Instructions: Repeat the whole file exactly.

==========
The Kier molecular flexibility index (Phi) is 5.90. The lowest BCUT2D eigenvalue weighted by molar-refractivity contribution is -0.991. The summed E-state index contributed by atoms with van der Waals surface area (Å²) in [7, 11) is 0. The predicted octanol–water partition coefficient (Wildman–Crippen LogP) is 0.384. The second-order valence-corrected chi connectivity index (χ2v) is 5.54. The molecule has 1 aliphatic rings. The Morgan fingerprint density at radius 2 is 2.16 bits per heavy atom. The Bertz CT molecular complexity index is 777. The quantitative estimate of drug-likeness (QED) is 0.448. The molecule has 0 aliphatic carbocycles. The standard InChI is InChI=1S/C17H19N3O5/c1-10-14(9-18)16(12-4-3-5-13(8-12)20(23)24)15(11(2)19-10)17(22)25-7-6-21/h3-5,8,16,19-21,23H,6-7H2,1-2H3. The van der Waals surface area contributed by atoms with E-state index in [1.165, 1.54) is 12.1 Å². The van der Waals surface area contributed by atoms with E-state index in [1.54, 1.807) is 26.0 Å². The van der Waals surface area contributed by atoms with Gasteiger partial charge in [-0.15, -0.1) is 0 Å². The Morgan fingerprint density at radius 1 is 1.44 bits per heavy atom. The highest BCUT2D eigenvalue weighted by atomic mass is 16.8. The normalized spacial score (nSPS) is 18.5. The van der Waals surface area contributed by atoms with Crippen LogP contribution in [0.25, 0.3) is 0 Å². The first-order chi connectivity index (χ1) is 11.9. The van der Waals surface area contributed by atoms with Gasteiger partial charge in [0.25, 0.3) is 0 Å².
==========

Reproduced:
The Kier molecular flexibility index (Phi) is 5.90. The lowest BCUT2D eigenvalue weighted by molar-refractivity contribution is -0.991. The summed E-state index contributed by atoms with van der Waals surface area (Å²) in [7, 11) is 0. The predicted octanol–water partition coefficient (Wildman–Crippen LogP) is 0.384. The second-order valence-corrected chi connectivity index (χ2v) is 5.54. The molecule has 1 aliphatic rings. The Morgan fingerprint density at radius 2 is 2.16 bits per heavy atom. The Bertz CT molecular complexity index is 777. The quantitative estimate of drug-likeness (QED) is 0.448. The molecule has 0 aliphatic carbocycles. The standard InChI is InChI=1S/C17H19N3O5/c1-10-14(9-18)16(12-4-3-5-13(8-12)20(23)24)15(11(2)19-10)17(22)25-7-6-21/h3-5,8,16,19-21,23H,6-7H2,1-2H3. The van der Waals surface area contributed by atoms with E-state index in [1.165, 1.54) is 12.1 Å². The van der Waals surface area contributed by atoms with E-state index in [1.54, 1.807) is 26.0 Å². The van der Waals surface area contributed by atoms with Gasteiger partial charge in [-0.15, -0.1) is 0 Å². The Morgan fingerprint density at radius 1 is 1.44 bits per heavy atom. The highest BCUT2D eigenvalue weighted by atomic mass is 16.8. The normalized spacial score (nSPS) is 18.5. The van der Waals surface area contributed by atoms with Crippen LogP contribution in [0.25, 0.3) is 0 Å². The first-order chi connectivity index (χ1) is 11.9. The van der Waals surface area contributed by atoms with Gasteiger partial charge in [0.25, 0.3) is 0 Å².